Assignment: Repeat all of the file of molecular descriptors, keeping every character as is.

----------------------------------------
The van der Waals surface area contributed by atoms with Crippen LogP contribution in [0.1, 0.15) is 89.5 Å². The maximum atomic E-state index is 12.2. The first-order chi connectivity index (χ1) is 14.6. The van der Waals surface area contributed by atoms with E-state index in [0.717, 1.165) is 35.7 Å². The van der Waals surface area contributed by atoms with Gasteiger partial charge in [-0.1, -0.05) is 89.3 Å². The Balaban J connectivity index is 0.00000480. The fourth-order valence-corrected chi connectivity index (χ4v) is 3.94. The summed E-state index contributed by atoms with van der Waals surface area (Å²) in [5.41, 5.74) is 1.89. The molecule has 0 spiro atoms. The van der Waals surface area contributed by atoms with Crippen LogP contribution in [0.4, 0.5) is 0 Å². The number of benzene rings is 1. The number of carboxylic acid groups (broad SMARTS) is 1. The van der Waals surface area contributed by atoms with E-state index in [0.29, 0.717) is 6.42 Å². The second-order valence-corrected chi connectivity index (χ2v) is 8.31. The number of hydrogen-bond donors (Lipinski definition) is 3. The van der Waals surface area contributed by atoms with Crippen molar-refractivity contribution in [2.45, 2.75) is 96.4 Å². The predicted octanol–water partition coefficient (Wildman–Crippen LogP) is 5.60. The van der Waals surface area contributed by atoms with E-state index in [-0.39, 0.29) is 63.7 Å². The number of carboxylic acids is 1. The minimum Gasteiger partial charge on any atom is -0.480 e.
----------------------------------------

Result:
The van der Waals surface area contributed by atoms with Crippen LogP contribution in [0.1, 0.15) is 89.5 Å². The maximum atomic E-state index is 12.2. The first-order chi connectivity index (χ1) is 14.6. The van der Waals surface area contributed by atoms with E-state index in [0.717, 1.165) is 35.7 Å². The van der Waals surface area contributed by atoms with Gasteiger partial charge in [-0.1, -0.05) is 89.3 Å². The Balaban J connectivity index is 0.00000480. The fourth-order valence-corrected chi connectivity index (χ4v) is 3.94. The summed E-state index contributed by atoms with van der Waals surface area (Å²) in [5.41, 5.74) is 1.89. The molecule has 0 spiro atoms. The van der Waals surface area contributed by atoms with Crippen LogP contribution in [0.4, 0.5) is 0 Å². The number of benzene rings is 1. The number of carboxylic acid groups (broad SMARTS) is 1. The van der Waals surface area contributed by atoms with E-state index in [0.29, 0.717) is 6.42 Å². The second-order valence-corrected chi connectivity index (χ2v) is 8.31. The number of hydrogen-bond donors (Lipinski definition) is 3. The van der Waals surface area contributed by atoms with Crippen molar-refractivity contribution in [2.45, 2.75) is 96.4 Å². The predicted octanol–water partition coefficient (Wildman–Crippen LogP) is 5.60. The van der Waals surface area contributed by atoms with E-state index in [-0.39, 0.29) is 63.7 Å². The number of carboxylic acids is 1. The minimum Gasteiger partial charge on any atom is -0.480 e.